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July 1962

Extrathecal and Intrathecal Suppuration: Report of Two Cases and Discussion of the Spinal Subdural Space

Author Affiliations

Present address of Dr. Shadle: Long Beach, Calif.; From the Departments of Neurology and Medicine, Permanente Medical Group, Kaiser Foundation Hospital.

Arch Neurol. 1962;7(1):33-36. doi:10.1001/archneur.1962.04210010039003

Intraspinal abscess, its initial symptoms being low-back pain and sciatica, has been mistaken for a spinal-disk herniation—an error that may result in permanent paraplegia. If that complication is to be averted, such an abscess must be promptly subjected to surgical correction, which is often followed by recovery. The subject brings up for discussion the somewhat dubious concept of a spinal subdural space, hence, the term, "subdural abscess."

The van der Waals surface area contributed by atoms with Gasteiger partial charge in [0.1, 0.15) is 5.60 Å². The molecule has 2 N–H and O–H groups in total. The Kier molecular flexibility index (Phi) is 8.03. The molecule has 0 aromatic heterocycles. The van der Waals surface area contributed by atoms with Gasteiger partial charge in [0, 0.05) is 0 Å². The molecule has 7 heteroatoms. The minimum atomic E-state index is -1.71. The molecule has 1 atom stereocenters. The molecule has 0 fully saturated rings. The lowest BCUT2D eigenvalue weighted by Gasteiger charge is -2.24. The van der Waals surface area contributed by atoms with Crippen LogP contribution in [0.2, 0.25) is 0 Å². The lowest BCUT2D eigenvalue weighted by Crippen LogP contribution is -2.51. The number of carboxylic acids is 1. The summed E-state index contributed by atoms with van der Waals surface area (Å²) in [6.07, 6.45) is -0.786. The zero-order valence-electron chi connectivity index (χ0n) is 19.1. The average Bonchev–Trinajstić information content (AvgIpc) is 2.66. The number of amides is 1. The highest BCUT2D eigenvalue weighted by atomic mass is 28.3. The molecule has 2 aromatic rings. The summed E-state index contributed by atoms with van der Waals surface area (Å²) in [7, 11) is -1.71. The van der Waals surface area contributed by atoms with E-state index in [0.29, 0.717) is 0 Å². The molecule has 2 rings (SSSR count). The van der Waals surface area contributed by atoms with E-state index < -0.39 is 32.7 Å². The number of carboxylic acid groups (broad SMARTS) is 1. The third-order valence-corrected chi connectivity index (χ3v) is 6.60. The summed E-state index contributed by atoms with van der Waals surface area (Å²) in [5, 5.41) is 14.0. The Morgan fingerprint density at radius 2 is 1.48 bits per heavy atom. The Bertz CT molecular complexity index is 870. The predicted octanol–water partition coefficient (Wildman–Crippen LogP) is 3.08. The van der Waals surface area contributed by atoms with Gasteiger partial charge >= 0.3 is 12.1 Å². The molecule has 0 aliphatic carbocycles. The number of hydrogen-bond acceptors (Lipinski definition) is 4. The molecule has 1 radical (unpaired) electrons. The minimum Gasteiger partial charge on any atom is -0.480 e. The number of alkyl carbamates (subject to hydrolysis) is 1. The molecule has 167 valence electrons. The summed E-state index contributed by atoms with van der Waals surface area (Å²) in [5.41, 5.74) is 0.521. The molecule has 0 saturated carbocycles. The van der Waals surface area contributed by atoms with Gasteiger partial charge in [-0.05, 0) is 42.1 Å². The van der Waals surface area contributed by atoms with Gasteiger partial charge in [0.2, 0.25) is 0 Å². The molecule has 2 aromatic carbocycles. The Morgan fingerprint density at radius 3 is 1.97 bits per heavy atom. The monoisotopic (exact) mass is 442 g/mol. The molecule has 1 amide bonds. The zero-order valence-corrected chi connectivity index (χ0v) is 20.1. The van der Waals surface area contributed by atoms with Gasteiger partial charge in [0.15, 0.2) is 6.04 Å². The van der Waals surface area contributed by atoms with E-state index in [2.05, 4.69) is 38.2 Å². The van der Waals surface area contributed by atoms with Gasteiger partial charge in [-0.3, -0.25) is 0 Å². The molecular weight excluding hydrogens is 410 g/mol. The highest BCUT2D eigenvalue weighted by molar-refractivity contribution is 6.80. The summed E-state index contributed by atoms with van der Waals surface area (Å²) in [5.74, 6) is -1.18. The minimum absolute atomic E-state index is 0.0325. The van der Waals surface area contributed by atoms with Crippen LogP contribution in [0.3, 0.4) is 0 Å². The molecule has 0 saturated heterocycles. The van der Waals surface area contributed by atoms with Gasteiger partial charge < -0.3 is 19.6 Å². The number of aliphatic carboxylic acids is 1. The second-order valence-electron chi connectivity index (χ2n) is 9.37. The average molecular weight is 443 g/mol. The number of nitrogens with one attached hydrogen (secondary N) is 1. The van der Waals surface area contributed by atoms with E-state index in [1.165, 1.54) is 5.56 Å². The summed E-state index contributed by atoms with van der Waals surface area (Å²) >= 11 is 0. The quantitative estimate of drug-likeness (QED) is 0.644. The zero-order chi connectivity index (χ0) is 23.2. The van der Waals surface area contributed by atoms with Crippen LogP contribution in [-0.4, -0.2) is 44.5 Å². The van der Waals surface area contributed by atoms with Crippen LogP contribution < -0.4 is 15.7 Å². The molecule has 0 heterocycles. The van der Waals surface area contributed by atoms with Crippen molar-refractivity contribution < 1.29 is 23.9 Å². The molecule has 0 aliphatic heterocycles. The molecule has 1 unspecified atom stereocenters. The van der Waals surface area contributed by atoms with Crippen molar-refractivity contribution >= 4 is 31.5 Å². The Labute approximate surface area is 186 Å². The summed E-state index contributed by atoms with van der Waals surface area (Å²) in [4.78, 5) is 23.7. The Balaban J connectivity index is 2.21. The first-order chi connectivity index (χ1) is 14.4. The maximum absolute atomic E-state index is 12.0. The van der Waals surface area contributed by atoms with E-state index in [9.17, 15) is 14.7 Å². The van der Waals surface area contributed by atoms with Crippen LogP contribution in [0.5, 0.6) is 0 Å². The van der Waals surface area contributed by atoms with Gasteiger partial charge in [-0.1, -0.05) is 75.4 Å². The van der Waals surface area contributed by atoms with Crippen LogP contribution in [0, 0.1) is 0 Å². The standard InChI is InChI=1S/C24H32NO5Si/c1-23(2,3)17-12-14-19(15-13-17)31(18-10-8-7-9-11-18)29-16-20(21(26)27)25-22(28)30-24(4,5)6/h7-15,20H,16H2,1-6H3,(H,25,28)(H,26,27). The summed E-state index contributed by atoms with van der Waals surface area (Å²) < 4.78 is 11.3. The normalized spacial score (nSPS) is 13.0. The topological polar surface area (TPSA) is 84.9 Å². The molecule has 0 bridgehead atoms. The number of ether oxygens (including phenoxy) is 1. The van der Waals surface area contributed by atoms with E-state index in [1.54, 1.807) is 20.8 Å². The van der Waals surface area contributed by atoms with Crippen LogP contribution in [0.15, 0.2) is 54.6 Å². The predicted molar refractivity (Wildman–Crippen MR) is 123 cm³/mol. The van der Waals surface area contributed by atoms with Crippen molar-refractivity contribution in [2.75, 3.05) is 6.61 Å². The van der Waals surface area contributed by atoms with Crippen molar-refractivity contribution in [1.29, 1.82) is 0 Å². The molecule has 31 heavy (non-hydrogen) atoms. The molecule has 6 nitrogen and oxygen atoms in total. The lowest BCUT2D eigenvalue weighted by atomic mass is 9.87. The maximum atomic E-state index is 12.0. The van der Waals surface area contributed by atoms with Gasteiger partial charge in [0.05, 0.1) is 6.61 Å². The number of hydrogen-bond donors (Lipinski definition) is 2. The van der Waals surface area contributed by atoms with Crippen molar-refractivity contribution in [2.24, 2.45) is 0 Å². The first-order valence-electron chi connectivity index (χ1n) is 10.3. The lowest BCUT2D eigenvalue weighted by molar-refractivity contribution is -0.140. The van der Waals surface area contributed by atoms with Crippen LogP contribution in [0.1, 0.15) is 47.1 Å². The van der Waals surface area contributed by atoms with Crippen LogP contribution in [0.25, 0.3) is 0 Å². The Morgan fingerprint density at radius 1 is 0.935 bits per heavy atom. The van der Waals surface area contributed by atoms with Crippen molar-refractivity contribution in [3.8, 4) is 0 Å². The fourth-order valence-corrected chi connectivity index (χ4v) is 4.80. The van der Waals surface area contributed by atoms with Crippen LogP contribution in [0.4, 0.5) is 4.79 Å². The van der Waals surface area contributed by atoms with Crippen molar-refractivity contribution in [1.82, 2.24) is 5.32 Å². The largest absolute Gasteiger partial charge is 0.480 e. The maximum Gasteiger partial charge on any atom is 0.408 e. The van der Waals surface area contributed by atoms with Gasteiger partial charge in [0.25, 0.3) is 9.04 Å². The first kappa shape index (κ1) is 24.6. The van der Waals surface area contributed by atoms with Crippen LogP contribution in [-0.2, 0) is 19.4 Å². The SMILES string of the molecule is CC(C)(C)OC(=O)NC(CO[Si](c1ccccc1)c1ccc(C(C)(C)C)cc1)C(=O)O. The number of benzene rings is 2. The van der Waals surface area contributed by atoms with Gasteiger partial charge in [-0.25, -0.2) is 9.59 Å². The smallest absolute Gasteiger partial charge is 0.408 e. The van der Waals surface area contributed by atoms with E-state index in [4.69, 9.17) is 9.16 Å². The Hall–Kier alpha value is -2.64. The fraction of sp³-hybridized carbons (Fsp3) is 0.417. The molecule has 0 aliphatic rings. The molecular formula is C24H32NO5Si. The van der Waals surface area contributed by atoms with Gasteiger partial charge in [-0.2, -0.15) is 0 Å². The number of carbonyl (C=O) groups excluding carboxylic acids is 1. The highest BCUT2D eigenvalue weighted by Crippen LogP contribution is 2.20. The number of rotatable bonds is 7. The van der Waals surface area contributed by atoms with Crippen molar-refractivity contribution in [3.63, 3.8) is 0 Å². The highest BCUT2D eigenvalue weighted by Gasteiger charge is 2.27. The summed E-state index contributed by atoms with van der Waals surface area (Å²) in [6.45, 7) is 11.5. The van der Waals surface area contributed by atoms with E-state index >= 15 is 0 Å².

Extrathecal abscesses are more common than intrathecal loculations of pus. There is a considerable literature regarding the former: Dandy1 collected 25 cases in 1926; Rankin and Flothow,2 225 in 1946; Heusner,3 an additional 20 in 1948; Hulme and Dott,4 another 25 in 1954. "Boils and pimples" were the etiologic factor in an unexpected one-third of Hulme and Dott's series. The symptoms are aching of the spine, root pains, headache, and neck stiffness, followed eventually in some instances by rapidly

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